The escargot (plural escargots, IPA: [ɛs.kaʁ.ɡo], French for snail; Catalan: caragol; Portuguese and Spanish: caracol) is a cooked land snail. Escargots are usually served as a starter in Portugal, Spain and in France, and are a typical dish in the Catalan region of Spain. The word escargot is also sometimes applied to the living snails of those species which are commonly eaten in this way.
In French cuisine, the snails are typically purged, killed, removed from their shells, and cooked (usually with garlic butter, chicken soup or wine), and then placed back into the shells with the butter and sauce for serving. Additional ingredients may be added, such as garlic, thyme, parsley and pine nuts. Special snail tongs (for holding the shell) and snail forks (for extracting the meat) are also normally provided, and they are served on indented metal trays with places for six or 12 snails.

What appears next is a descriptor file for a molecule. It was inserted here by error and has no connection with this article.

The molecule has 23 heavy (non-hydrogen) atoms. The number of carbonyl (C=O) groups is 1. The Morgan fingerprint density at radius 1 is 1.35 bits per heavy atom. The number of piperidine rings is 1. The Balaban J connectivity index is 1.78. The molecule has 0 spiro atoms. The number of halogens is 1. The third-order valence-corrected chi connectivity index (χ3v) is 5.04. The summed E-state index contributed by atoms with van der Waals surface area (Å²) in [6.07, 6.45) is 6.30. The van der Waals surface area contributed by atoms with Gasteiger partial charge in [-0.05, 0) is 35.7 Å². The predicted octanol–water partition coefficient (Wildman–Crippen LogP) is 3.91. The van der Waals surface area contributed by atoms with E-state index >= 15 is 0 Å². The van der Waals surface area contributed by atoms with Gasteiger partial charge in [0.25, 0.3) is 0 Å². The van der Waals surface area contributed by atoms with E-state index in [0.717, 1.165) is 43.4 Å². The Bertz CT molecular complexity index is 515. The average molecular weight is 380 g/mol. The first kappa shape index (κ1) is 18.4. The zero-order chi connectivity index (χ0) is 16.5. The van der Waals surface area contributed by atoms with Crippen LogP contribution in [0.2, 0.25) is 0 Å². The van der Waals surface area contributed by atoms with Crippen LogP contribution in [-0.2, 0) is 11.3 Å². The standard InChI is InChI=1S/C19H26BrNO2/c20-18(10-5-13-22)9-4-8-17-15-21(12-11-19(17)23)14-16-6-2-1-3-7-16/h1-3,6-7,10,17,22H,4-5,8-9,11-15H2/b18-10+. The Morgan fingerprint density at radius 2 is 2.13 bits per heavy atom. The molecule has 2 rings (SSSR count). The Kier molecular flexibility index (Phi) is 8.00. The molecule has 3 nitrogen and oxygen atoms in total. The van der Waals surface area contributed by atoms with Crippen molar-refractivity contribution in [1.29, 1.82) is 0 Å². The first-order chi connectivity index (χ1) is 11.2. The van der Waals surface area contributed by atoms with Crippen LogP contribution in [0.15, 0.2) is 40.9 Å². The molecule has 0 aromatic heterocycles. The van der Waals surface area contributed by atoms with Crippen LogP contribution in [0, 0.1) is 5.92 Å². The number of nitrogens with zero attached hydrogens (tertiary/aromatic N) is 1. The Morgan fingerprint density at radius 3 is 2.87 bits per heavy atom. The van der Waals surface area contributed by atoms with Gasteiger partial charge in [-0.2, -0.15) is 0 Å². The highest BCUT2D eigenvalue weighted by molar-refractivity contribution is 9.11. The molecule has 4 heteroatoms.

In Maltese cuisine, snails (Maltese: bebbux) of the petit gris variety are simmered in red wine or ale with mint, basil and marjoram. The snails are cooked, and served in their shells.
Like most molluscs, escargots are high in protein and low in fat content (if cooked without butter). Escargots are estimated to contain 15% protein, 2.4% fat and about 80% water.